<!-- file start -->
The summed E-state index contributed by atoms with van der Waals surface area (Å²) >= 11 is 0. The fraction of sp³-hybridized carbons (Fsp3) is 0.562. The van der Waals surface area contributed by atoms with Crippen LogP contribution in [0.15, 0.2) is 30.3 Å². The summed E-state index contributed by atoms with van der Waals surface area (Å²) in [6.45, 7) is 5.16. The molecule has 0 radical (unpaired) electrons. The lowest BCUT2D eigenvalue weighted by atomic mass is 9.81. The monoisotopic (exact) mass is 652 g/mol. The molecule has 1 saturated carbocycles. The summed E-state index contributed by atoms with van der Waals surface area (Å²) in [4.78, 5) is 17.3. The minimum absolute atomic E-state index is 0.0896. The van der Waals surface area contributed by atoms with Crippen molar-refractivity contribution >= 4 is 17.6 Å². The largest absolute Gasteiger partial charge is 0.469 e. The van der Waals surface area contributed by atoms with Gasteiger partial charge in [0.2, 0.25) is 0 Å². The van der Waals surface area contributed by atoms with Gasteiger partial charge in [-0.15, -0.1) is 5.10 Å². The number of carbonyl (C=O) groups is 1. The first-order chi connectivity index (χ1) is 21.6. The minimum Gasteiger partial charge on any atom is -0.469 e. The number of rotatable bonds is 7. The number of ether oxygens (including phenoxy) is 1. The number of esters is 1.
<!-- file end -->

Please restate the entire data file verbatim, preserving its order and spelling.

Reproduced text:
The summed E-state index contributed by atoms with van der Waals surface area (Å²) >= 11 is 0. The fraction of sp³-hybridized carbons (Fsp3) is 0.562. The van der Waals surface area contributed by atoms with Crippen LogP contribution in [0.15, 0.2) is 30.3 Å². The summed E-state index contributed by atoms with van der Waals surface area (Å²) in [6.45, 7) is 5.16. The molecule has 0 radical (unpaired) electrons. The lowest BCUT2D eigenvalue weighted by atomic mass is 9.81. The monoisotopic (exact) mass is 652 g/mol. The molecule has 1 saturated carbocycles. The summed E-state index contributed by atoms with van der Waals surface area (Å²) in [4.78, 5) is 17.3. The minimum absolute atomic E-state index is 0.0896. The van der Waals surface area contributed by atoms with Crippen molar-refractivity contribution >= 4 is 17.6 Å². The largest absolute Gasteiger partial charge is 0.469 e. The van der Waals surface area contributed by atoms with Gasteiger partial charge in [0.2, 0.25) is 0 Å². The van der Waals surface area contributed by atoms with Gasteiger partial charge in [-0.15, -0.1) is 5.10 Å². The number of carbonyl (C=O) groups is 1. The first-order chi connectivity index (χ1) is 21.6. The minimum Gasteiger partial charge on any atom is -0.469 e. The number of rotatable bonds is 7. The number of ether oxygens (including phenoxy) is 1. The number of esters is 1.